Bringing together the technology with the personal service of the style advisors has helped the A Suit That Fits business, but he admits the challenge remains for changing the consumer mindset from thinking bespoke suits are exclusive – the average three-piece the retailer sells is around the modest £450 level.
Matt Curry, head of e-commerce at Lovehoney, says the customer can be tough to control and change their mindsets but complicating things even further today is the potential for them to be swept along by great shifts in the marketplace.
Like many online businesses he says Lovehoney has used tools to build profiles of its customers and analysed search terms and product searches to decide what to present to its specific customer segments on the site but then ‘50 Shades of Grey’ was published: “It completely changed the market. You can have the most accurate user model but customer tastes change so you [sometimes] need to re-evaluate your model.”
Lovehoney is now the world wide licensee for the 50 Shades brand of sex toys and it ships the goods around the globe, highlighting how it has been flexible enough to embrace change and to drive revenues as a result.
Flexibility drives relevance and sales
Bob Skeens, regional director of Western Europe for Demandware, suggests “this decade is all about agility” but he warns that “the ability of retailers to innovate is not catching up with customer demands”.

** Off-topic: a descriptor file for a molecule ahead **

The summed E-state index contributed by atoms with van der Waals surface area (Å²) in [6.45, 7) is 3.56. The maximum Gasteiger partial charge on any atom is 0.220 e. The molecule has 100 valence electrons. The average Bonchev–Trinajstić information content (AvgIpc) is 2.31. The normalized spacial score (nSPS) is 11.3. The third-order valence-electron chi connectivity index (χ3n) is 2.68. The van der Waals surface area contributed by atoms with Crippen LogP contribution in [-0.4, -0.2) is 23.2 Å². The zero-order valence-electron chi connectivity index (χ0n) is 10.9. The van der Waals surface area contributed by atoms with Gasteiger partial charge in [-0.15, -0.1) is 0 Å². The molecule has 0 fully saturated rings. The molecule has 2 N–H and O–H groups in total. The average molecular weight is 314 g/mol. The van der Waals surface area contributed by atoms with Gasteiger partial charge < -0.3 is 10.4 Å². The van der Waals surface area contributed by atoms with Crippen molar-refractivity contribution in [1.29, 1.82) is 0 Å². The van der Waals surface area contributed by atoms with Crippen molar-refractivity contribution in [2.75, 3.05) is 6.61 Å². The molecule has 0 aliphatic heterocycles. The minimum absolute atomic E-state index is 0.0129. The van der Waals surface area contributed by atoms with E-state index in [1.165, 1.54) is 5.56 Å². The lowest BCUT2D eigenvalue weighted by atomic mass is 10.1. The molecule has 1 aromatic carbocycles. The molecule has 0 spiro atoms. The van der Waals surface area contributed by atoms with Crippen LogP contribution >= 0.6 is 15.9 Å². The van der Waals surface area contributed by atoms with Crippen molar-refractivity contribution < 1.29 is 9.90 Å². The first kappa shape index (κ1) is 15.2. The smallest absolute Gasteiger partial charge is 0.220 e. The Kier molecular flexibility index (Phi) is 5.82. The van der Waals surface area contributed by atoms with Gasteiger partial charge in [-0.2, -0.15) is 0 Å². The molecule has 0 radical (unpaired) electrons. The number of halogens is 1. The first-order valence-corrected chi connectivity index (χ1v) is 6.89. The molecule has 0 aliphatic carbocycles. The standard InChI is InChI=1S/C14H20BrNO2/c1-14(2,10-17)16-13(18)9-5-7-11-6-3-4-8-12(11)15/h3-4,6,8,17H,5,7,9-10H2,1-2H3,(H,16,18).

This is a mistake, especially if his predictions come to fruition. Whereas the desktop impacted on 10% of the retail economy he says mobile will impact on 50%. And in five years time when there will be five billion smart mobile devices on the planet then the impact on retail will be enormous.
David Hoeflmayr, chief operating officer of Gravis Germany – which sells Apple products, has sought to adapt his business to such changes in consumer behaviour – driven by the growth of multi-channel shopping.
The price of buying a product from a rival online retailer can be Euros 110 cheaper than from in a Gravis store, which is a problem when the firm has wanted to keep its store and online prices the same. The answer has been to create bespoke sites for specific user groups such as Universities that allow access only to students who then enjoy lower prices than those available on the general Gravis website.
These clone sites now represent 15% of all its online sales and are “growing faster than other online sales”, says Hoeflymayr.
Another development he has brought in is offering accessories and services such as repairs, customisation, insurance, upgrades and training. The margin on these has been significantly greater than the 10% the business achieves on its core Apple products. Whereas Apple represents 80% of group sales this only accounts for 45% of gross profits.
The value of people
But highlighting how tough it is to manage the different channels cohesively is the fact consumers behave very differently on them. While insurance will be sold with 75% of the PCs bought in-store, only 30% of online customers take up the option of insuring, according to Hoeflmayr, who is attempting to bring more parity.
The difference in the uptake is clearly down to the effectiveness of the people in its stores. David Kohn, multi-channel director at Snow + Rock, recognises the power of people in-store that adds value to bricks and mortar.
“The principal asset of retailers is people. The reason you go to a shop is to touch the products but also to talk to people,” he says, adding that bringing technology into stores will also help improve service but will only have maximum benefit if the shop floor employees are also empowered to make decisions.
For all the talk of segmentation of customers – particularly online – in order to personalise the experience Kohn says it is people in-store who can give the best personalised service, based on their knowledge and perceptions of the individuals, which cannot be replicated online.